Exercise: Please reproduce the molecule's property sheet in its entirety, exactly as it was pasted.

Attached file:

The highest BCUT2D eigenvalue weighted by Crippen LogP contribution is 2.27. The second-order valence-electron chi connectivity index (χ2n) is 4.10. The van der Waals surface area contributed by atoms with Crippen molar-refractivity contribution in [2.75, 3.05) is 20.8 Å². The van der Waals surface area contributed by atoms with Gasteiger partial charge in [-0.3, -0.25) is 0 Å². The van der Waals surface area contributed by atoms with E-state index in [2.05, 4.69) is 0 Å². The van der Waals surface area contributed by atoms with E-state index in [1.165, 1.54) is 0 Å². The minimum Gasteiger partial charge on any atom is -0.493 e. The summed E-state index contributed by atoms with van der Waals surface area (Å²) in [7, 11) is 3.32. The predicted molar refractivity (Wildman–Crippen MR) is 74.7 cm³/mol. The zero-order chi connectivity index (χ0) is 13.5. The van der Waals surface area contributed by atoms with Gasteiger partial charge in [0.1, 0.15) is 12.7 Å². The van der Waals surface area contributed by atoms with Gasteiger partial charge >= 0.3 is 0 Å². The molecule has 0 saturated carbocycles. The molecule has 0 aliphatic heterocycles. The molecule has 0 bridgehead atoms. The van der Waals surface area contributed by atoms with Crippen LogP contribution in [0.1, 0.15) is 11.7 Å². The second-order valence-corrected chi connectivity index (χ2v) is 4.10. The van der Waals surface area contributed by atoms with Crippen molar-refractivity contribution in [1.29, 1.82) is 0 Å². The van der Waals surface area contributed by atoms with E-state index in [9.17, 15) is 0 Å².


The highest BCUT2D eigenvalue weighted by Crippen LogP contribution is 2.27. The second-order valence-electron chi connectivity index (χ2n) is 4.10. The van der Waals surface area contributed by atoms with Crippen molar-refractivity contribution in [2.75, 3.05) is 20.8 Å². The van der Waals surface area contributed by atoms with Gasteiger partial charge in [-0.3, -0.25) is 0 Å². The van der Waals surface area contributed by atoms with E-state index in [2.05, 4.69) is 0 Å². The van der Waals surface area contributed by atoms with E-state index in [1.165, 1.54) is 0 Å². The minimum Gasteiger partial charge on any atom is -0.493 e. The summed E-state index contributed by atoms with van der Waals surface area (Å²) in [7, 11) is 3.32. The predicted molar refractivity (Wildman–Crippen MR) is 74.7 cm³/mol. The zero-order chi connectivity index (χ0) is 13.5. The van der Waals surface area contributed by atoms with Gasteiger partial charge in [0.1, 0.15) is 12.7 Å². The van der Waals surface area contributed by atoms with Gasteiger partial charge >= 0.3 is 0 Å². The molecule has 0 saturated carbocycles. The molecule has 0 aliphatic heterocycles. The molecule has 0 bridgehead atoms. The van der Waals surface area contributed by atoms with Crippen LogP contribution in [0.1, 0.15) is 11.7 Å². The second-order valence-corrected chi connectivity index (χ2v) is 4.10. The van der Waals surface area contributed by atoms with Crippen molar-refractivity contribution in [1.29, 1.82) is 0 Å². The van der Waals surface area contributed by atoms with E-state index in [9.17, 15) is 0 Å².